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‘Fake’ polio figures

Publication Date : 20-05-2014

 

Part of Pakistan’s polio problem may be that some in the official machinery seem to have fudged figures to make it appear as if large numbers of children had been vaccinated when this was in reality not the case.

On Friday, the Senate was told the provinces had sent ‘fake’ reports related to the anti-polio drive. According to the minister of state for national health services, the provincial governments shared “fabricated” figures with the centre.

At face value this claim seems to have substance, as if there had indeed been 80 or 90 per cent success in the immunisation campaign, Pakistan would not be leading the world in the number of polio cases reported so far this year. What is needed at all levels of the state machinery is honesty about what has gone wrong with the drive to eradicate polio from the country.

A proper investigation is in order and the provincial health departments need to explain if figures indeed had been fabricated.

Of equal concern is the government’s strategy to carry forward the immunisation campaign effectively. The prime minister recently said that administering polio drops would be a must for all children entering the settled areas from Fata.

Though some have criticised the move, the fact is that the tribal belt remains the most problematic area where polio is concerned, for the vast majority of cases have been reported from the region. While vaccinating children leaving and entering the tribal belt is one solution, youngsters living within Fata, especially the agencies where militants hold sway, should not be forgotten.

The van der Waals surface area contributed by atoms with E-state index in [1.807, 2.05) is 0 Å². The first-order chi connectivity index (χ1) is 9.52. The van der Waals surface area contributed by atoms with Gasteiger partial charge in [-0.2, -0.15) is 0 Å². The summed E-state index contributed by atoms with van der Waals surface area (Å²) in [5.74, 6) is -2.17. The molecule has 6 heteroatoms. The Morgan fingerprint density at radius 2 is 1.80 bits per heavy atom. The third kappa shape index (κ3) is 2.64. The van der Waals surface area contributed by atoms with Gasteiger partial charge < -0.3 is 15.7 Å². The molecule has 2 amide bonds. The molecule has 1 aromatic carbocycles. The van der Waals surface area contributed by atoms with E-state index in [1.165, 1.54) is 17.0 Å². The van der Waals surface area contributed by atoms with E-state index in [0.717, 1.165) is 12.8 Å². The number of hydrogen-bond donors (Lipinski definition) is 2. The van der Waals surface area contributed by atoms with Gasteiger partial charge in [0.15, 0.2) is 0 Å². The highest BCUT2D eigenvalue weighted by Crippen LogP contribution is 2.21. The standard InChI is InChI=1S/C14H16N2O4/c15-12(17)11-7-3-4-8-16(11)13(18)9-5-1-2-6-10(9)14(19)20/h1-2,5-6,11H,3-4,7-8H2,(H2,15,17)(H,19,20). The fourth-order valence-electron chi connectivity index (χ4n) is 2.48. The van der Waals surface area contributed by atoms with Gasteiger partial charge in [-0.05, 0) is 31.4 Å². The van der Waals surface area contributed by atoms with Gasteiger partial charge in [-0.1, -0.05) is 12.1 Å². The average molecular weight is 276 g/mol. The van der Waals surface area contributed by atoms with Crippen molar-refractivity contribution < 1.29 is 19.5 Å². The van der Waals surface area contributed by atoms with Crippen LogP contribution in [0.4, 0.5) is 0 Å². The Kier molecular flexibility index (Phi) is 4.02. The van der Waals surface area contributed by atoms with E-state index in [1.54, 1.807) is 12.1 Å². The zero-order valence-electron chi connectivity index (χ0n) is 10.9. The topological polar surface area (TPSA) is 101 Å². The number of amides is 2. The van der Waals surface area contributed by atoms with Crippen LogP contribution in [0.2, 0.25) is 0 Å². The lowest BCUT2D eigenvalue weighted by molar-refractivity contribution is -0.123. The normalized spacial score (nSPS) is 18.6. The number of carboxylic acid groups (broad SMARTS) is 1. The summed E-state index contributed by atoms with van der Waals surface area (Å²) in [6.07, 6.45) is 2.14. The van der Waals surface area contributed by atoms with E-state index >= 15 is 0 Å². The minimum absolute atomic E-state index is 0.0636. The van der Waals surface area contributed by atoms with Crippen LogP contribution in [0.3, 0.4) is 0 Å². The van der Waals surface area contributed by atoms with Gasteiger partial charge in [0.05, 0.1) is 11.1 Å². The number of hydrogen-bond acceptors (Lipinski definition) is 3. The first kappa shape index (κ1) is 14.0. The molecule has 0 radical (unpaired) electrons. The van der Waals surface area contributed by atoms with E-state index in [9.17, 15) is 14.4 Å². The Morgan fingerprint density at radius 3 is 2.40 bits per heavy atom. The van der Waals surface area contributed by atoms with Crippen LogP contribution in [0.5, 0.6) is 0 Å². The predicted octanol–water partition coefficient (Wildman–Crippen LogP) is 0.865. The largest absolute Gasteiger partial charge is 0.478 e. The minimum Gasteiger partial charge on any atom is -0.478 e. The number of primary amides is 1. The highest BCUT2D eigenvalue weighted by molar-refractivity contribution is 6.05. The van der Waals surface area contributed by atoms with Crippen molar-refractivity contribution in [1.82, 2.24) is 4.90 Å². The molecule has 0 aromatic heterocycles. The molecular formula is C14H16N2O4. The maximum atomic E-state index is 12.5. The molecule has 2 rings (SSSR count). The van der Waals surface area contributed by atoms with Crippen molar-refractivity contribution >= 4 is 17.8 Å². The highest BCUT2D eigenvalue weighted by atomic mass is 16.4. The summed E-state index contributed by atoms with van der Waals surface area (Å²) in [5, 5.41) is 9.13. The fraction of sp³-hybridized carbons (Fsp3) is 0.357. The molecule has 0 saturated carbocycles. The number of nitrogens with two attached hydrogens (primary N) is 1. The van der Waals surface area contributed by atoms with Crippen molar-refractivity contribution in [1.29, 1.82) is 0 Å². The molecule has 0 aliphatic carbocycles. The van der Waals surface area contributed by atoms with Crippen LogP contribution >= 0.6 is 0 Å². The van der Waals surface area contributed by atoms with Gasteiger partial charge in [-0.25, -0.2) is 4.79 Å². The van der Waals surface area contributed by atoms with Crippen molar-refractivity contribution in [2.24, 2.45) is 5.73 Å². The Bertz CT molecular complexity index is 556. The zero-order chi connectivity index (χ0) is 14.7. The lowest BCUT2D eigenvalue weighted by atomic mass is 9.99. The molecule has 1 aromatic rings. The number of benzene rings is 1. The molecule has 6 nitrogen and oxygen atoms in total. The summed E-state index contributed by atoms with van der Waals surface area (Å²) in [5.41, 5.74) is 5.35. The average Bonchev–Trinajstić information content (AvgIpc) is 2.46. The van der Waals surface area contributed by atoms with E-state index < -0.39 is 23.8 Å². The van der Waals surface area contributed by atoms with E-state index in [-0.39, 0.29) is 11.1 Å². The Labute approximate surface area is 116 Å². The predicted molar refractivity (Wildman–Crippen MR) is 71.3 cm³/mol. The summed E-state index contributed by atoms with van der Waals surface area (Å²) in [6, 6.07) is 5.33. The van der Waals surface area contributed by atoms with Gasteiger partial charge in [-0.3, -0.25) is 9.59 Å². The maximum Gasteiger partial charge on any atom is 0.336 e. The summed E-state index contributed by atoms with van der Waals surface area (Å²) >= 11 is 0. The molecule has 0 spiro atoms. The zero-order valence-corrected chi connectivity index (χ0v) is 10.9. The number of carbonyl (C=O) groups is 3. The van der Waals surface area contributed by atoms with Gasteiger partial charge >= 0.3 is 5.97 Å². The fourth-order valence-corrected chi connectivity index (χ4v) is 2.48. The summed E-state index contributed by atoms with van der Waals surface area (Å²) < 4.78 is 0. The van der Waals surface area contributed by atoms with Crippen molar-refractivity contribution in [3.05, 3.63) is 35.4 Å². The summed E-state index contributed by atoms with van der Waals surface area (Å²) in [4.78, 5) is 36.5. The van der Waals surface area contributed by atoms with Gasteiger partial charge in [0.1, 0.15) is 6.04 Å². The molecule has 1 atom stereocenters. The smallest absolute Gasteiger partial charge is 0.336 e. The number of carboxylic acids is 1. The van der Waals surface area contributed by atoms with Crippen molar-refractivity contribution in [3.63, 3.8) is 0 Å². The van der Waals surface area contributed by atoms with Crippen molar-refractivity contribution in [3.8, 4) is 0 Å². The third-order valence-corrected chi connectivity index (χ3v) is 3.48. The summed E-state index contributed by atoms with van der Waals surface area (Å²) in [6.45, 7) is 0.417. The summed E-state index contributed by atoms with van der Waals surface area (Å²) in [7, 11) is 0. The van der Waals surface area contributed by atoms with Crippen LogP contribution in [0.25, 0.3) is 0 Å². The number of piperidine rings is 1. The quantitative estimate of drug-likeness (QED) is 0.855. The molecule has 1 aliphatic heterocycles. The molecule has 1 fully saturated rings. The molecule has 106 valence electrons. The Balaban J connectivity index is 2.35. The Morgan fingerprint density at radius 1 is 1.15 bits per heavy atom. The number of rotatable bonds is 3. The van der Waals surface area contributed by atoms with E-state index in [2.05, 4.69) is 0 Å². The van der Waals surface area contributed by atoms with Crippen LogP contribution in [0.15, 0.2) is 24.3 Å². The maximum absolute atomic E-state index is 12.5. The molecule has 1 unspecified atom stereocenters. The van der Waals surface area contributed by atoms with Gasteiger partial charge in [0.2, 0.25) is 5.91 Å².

The Waziristan agencies are specific areas of concern. Along with administering drops on thoroughfares within the tribal belt, perhaps the state can link the issuance of documents such as identity cards and domiciles to adults with proof of children’s vaccination.

Apart from the tribal belt, the campaign needs to be carried out more thoroughly in areas where polio cases have been reported, as well as cities where the virus has been found in sewage samples, such as Karachi and Lahore.

 

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